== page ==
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Ben Jones
Ben Jones, UK Lawyer
Category: Law
Satisfied Customers: 47377
Experience:  Qualified Solicitor - Please start your question with 'For Ben Jones'
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I as an employee has had the same rota for several years. While

Resolved Question:

I as an employee has had the same rota for several years. While on holiday in March this year the personal manager changes my rota to suit another employee. This results in a pay cut. I am 63 this year and partial disabled. I had a stoke in 1987 which has left me with very little use in left hand/arm I am a cleaner in a large super market but was a precision engineer before my stroke
Submitted: 3 years ago.
Category: Law
Expert:  Ben Jones replied 3 years ago.

Ben Jones :

Hello, my name is XXXXX XXXXX it is my pleasure to assist you with your question today.

Ben Jones :

Does your contract say anything about your rota or what the employer can do to change it?

Customer:

Hours of work you will be required to work a 5 day 39 hours week.the work will include late nights and your schedule (provided on a weekly basis) may be altered at a managements discretion in accordance with the needs of the business. No one wanted to work on sundays so I had Sunday working on my rota for several years Another cleaner wanted (who is part time) to cut her hours down but not her money so she does Sundays now. In the stores hand book it states Sunday is included in your contract now I have no Sundays now.

Ben Jones :

So you have had Sundays taken away from your rota?

Customer:

Yes

Ben Jones :

Has the rota you have worked over the last few years been consistent or does it change?

Customer:

Only when one of the cleaners go on hoilday

Ben Jones :

you mean it only changes then?

Customer:

mostly sometimes personal changes hours at short notice. like from 09-00 16-00 to 07-30 15-30. IT has got t

Customer:

that should have read 09-00 18-00 to 07-30 to 15-30

Customer:

Are you still there to answer

Ben Jones :

yes I just need to get my response ready

Ben Jones :

There is a principle in employment law where terms may become implied into an employment contract by ‘custom and practice’. This makes them contractually binding even if they are not written down anywhere. This area of law is rather complex and it is usually only down to the courts to establish with certainty if something had become an implied term. Nevertheless, it does not prevent employees from directly raising this argument with their employers.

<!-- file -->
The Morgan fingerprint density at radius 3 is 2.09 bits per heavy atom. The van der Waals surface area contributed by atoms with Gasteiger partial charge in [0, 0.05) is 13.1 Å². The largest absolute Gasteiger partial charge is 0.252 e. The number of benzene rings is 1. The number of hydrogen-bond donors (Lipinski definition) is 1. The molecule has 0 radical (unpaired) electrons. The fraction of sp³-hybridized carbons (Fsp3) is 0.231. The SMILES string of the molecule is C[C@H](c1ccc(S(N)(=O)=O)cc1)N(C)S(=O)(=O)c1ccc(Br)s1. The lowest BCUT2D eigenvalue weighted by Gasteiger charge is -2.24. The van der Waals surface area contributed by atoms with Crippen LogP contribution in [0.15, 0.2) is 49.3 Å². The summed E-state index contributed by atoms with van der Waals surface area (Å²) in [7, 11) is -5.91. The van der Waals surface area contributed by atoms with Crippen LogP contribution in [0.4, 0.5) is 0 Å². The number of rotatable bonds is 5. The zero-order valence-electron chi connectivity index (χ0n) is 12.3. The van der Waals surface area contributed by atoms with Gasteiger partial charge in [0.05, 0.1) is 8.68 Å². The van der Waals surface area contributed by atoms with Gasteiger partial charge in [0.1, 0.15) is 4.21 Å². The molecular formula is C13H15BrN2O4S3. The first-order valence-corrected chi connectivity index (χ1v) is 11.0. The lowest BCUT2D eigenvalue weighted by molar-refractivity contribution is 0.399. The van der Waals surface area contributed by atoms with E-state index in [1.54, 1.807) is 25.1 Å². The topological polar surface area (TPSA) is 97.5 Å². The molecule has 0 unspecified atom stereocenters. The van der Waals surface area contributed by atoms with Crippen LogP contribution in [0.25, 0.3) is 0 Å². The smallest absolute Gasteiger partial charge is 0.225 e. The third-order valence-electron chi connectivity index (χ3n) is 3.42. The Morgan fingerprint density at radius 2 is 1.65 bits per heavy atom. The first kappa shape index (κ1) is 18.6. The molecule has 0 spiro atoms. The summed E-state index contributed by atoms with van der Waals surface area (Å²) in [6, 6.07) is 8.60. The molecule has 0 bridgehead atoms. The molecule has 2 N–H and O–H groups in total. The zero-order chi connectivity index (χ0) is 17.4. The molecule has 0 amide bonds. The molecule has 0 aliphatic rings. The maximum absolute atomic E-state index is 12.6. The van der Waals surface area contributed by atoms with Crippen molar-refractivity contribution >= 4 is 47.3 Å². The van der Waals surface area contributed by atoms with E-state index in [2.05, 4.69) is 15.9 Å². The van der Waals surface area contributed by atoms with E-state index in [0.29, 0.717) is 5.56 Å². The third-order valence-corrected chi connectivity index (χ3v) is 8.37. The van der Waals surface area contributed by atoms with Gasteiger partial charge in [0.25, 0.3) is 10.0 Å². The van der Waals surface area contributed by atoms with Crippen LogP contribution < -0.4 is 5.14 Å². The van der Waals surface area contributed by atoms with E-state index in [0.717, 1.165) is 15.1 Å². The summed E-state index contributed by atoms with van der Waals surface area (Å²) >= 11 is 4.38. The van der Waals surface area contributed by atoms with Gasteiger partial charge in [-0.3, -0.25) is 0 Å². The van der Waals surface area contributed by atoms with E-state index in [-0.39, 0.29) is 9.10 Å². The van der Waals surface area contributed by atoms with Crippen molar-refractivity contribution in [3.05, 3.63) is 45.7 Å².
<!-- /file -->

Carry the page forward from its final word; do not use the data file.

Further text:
The basic requirement for implying terms is the presumed intention of the parties, in other words - did the employer and employee intend for the terms in question to be treated as contractual. In general, a practice would need to have been clearly communicated and consistently applied for a substantial period of time before it can be considered an implied contractual term. Therefore, something that is uncertain, not communicated properly, not been applied consistently or has just been around for a few months is unlikely to qualify.


 


Case law has suggested that the following are important factors when considering whether a term has become implied in a contract:



  • On how many occasions, and over how long a period, the terms in question have been applied - the more times they have been applied and the longer the period over which this has occurred, the stronger the argument they had become implied into the contract

  • Whether the terms are always the same - large differences will make the argument they had become implied weaker

  • The extent to which the terms are publicised generally - there must be widespread knowledge and understanding amongst the workforce that such terms were being applied


 


You may tell the employer that you believe the term or practice you are relying on has been implied into the contract through 'custom and practice' and see what they say. They could of course deny that and refuse to discuss the matter and if that is the case then you can only realistically challenge this by raising a formal grievance or taking your case to an employment tribunal.

Customer:

Thanks

Ben Jones :

you are welcome

Customer:

'I cannot give you the credits as it states that you have not finished answering but Is it possible for you to answer yes or no, can personal alter rotas at someone else's request

Ben Jones :

generally the answer is no, but the issue really is not who requested it but how the employer has gone about it...and this would then take us back to the original position as explained above

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